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A reminder about ebola treatment

There are a couple of articles about the guy who arrived from Liberia who turned up at a Dallas hospital with ebola.  One is from the DailyMail (UK), which sounds like breathless hysteria inducing gossip mongering, and the other is from Reuters.  I’m going with Reuters for veracity.  In either case, it sounds like this could be serious.  Wait, here’s one more from NBC.

The patient, Thomas Duncan (I’m not using the middle name because he’s not a criminal), reportedly carried an infected pregnant woman to a hospital in Liberia.  That woman later died from the illness.  Then, he takes a flight to Texas.  He’s allowed on the flight because he is symptom free.  Ok, that’s mistake number one.  He probably should have been held in quarantine for the length of time of the incubation period, which can be up to 21 days.  Actually, it probably doesn’t matter if the quarantine happened in Liberia or Texas, though presumably it mattered a great deal to his fellow passengers.  Nah, I’m going with my gut here.  If you’re trying to leave Liberia or one of the other most heavily infected countries, you should be subjected to a quarantine to prove you’re not a carrier.  If Liberia couldn’t do it, Texas, or some other connecting way station in the US, should have.  But then, this is Rick Perryland.  My condolences to relatives that live there.  I know they didn’t vote for him.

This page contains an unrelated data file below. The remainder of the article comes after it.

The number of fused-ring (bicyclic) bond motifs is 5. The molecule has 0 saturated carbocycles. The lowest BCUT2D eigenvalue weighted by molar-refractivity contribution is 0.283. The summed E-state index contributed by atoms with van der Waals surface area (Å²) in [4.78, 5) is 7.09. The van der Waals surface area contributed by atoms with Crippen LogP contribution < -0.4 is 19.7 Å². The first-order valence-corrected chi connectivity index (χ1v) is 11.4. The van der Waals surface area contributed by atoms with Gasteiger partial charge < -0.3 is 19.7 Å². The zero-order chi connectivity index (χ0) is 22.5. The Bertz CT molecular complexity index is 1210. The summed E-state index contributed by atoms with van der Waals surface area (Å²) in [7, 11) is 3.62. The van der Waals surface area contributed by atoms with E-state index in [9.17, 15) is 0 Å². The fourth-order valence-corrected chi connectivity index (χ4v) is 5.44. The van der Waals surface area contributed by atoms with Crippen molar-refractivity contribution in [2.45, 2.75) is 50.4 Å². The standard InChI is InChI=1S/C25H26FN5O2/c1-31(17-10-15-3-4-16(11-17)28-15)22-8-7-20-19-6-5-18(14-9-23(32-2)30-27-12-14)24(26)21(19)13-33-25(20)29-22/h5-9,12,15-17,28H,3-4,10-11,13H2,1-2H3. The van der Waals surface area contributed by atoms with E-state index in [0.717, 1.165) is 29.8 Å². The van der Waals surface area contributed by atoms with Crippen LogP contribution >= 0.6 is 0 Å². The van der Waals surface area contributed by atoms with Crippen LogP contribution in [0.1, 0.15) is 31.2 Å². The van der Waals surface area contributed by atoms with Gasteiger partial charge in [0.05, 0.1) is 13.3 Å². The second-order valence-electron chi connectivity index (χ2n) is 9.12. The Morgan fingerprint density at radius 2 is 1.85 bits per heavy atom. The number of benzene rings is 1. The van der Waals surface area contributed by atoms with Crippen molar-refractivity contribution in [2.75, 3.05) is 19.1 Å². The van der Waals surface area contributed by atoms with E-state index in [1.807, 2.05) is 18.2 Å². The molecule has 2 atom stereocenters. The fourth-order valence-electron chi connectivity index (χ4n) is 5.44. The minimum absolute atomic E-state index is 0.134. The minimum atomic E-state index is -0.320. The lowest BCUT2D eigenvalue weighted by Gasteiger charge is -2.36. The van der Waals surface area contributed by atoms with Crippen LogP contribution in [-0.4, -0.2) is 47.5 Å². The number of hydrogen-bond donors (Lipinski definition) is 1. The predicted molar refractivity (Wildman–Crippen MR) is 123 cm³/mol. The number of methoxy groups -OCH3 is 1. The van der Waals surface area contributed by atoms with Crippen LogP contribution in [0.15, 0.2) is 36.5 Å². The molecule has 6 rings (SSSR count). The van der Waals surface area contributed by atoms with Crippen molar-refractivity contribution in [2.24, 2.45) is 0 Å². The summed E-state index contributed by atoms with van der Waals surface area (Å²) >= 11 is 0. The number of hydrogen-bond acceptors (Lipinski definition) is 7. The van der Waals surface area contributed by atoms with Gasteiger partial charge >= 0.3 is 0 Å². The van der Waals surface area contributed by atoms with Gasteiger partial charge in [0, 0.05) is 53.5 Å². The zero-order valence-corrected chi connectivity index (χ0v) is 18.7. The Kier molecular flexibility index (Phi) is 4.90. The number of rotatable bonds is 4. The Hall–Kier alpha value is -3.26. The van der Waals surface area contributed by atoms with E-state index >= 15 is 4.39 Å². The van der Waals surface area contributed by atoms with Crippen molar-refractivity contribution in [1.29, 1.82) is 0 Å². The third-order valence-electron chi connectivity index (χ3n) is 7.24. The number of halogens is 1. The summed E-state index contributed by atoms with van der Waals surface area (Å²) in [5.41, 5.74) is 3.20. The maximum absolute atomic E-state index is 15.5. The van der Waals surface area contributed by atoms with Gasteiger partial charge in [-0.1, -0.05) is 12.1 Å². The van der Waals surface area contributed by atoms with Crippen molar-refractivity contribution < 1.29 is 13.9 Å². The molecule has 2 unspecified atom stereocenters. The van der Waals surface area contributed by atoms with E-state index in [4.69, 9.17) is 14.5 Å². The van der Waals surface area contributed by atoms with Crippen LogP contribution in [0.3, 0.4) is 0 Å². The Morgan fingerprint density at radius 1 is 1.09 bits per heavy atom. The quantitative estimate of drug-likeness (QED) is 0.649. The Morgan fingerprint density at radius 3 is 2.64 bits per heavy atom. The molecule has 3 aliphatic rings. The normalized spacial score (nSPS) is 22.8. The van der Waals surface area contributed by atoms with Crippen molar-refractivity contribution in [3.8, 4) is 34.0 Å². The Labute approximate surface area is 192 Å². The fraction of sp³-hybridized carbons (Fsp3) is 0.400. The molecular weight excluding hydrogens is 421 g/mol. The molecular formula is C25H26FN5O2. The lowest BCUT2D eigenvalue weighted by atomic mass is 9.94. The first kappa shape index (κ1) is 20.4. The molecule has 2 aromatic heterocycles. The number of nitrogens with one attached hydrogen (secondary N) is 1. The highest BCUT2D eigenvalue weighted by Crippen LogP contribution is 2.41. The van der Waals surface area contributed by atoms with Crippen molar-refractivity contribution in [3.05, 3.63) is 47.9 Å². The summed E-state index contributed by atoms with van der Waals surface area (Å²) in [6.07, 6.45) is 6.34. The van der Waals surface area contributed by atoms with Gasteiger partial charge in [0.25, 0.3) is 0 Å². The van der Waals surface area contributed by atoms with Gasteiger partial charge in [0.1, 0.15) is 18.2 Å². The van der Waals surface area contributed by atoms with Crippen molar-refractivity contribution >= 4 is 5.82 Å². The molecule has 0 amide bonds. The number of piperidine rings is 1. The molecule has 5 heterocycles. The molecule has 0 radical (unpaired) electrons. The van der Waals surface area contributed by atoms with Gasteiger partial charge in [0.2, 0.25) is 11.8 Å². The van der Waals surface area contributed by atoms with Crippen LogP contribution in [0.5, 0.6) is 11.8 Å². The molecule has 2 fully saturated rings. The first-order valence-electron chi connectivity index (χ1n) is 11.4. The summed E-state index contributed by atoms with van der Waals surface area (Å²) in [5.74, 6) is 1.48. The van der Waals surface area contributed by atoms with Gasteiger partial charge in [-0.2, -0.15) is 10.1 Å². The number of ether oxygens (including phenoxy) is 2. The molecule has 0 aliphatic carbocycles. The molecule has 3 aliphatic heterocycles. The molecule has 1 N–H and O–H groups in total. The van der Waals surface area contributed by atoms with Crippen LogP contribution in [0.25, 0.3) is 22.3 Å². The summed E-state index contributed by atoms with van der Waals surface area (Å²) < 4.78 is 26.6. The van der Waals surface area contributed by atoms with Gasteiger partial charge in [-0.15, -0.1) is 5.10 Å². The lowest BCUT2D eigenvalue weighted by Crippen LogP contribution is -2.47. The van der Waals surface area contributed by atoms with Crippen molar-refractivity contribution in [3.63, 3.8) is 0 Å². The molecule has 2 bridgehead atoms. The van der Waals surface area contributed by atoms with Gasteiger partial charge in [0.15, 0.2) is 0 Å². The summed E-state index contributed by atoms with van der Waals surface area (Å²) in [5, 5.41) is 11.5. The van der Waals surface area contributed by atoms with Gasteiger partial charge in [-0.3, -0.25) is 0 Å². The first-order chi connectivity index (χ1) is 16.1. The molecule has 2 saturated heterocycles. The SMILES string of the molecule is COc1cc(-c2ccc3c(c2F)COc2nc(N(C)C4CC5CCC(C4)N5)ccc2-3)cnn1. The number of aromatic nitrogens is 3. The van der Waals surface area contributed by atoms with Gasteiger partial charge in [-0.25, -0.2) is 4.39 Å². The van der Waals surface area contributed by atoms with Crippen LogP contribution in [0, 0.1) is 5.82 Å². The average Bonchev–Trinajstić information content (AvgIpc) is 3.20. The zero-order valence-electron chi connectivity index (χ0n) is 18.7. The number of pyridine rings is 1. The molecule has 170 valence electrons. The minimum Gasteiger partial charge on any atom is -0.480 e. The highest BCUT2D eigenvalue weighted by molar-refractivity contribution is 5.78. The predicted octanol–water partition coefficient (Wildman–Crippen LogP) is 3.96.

Come to think of it, there’s probably going to be a backlash against the African community in Texas that Perry will likewise fail to prevent.  And Texas has all those gun totin’, constitution wavin’, do gooders.  If there is a spread of ebola, plugging one of the patients and allowing infected blood to spill all over Dallas is probably only going to exacerbate the problem.

Which leads to the next issue.  According to the DailyMail (remember, gossip mongering), Mr. Duncan went to a hospital in Texas complaining of symptoms and told the health care workers that he had just arrived from Liberia.  That’s L-I-B-E-R-I-A.  You know, the place with all the sick and dying ebola victims?  That have the same symptoms that he was displaying?  They sent him home with antibiotics.

Now, either somebody wasn’t listening to him or they have the stupidest treatment team in the world in Dallas.  Antibiotics are completely useless against viruses.  I’m going with option one- someone wasn’t listening.  Well, you know, there was probably a language barrier.  I’ll leave it at that.

The NBC article says that Mr. Duncan’s nephew had to call the CDC after the initial treatment in Dallas.  Even he figured out that the health care professionals in Dallas weren’t taking this seriously:

Health officials have acknowledged that Thomas Eric Duncan, 42, was initially sent home from Texas Health Presbyterian Hospital in Dallas when he showed up on Sept. 26 complaining of fever and abdominal pain. He had to return two days later in an ambulance.